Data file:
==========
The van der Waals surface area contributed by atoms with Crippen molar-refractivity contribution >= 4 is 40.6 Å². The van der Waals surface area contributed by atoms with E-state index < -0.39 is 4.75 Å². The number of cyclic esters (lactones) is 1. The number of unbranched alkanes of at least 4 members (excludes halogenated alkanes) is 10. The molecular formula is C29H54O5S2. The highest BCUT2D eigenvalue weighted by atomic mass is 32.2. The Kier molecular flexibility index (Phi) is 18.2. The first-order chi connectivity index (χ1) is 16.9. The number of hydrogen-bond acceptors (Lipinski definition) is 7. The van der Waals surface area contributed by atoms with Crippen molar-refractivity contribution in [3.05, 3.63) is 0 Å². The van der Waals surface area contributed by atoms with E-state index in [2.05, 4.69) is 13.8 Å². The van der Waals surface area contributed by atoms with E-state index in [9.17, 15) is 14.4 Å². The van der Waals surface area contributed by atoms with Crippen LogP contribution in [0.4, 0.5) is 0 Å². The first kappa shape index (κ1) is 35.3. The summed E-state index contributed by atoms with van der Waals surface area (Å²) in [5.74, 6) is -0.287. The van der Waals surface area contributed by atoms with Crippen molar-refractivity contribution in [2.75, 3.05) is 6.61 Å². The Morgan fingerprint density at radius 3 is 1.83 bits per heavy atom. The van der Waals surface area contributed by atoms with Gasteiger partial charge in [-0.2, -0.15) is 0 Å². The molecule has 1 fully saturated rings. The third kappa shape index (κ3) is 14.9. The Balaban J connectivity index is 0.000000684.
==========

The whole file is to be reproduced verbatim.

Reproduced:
The van der Waals surface area contributed by atoms with Crippen molar-refractivity contribution >= 4 is 40.6 Å². The van der Waals surface area contributed by atoms with E-state index < -0.39 is 4.75 Å². The number of cyclic esters (lactones) is 1. The number of unbranched alkanes of at least 4 members (excludes halogenated alkanes) is 10. The molecular formula is C29H54O5S2. The highest BCUT2D eigenvalue weighted by atomic mass is 32.2. The Kier molecular flexibility index (Phi) is 18.2. The first-order chi connectivity index (χ1) is 16.9. The number of hydrogen-bond acceptors (Lipinski definition) is 7. The van der Waals surface area contributed by atoms with Crippen molar-refractivity contribution in [3.05, 3.63) is 0 Å². The van der Waals surface area contributed by atoms with E-state index in [2.05, 4.69) is 13.8 Å². The van der Waals surface area contributed by atoms with E-state index in [9.17, 15) is 14.4 Å². The van der Waals surface area contributed by atoms with Crippen LogP contribution in [0.4, 0.5) is 0 Å². The first kappa shape index (κ1) is 35.3. The summed E-state index contributed by atoms with van der Waals surface area (Å²) in [5.74, 6) is -0.287. The van der Waals surface area contributed by atoms with Crippen molar-refractivity contribution in [2.75, 3.05) is 6.61 Å². The Morgan fingerprint density at radius 3 is 1.83 bits per heavy atom. The van der Waals surface area contributed by atoms with Gasteiger partial charge in [-0.2, -0.15) is 0 Å². The molecule has 1 fully saturated rings. The third kappa shape index (κ3) is 14.9. The Balaban J connectivity index is 0.000000684.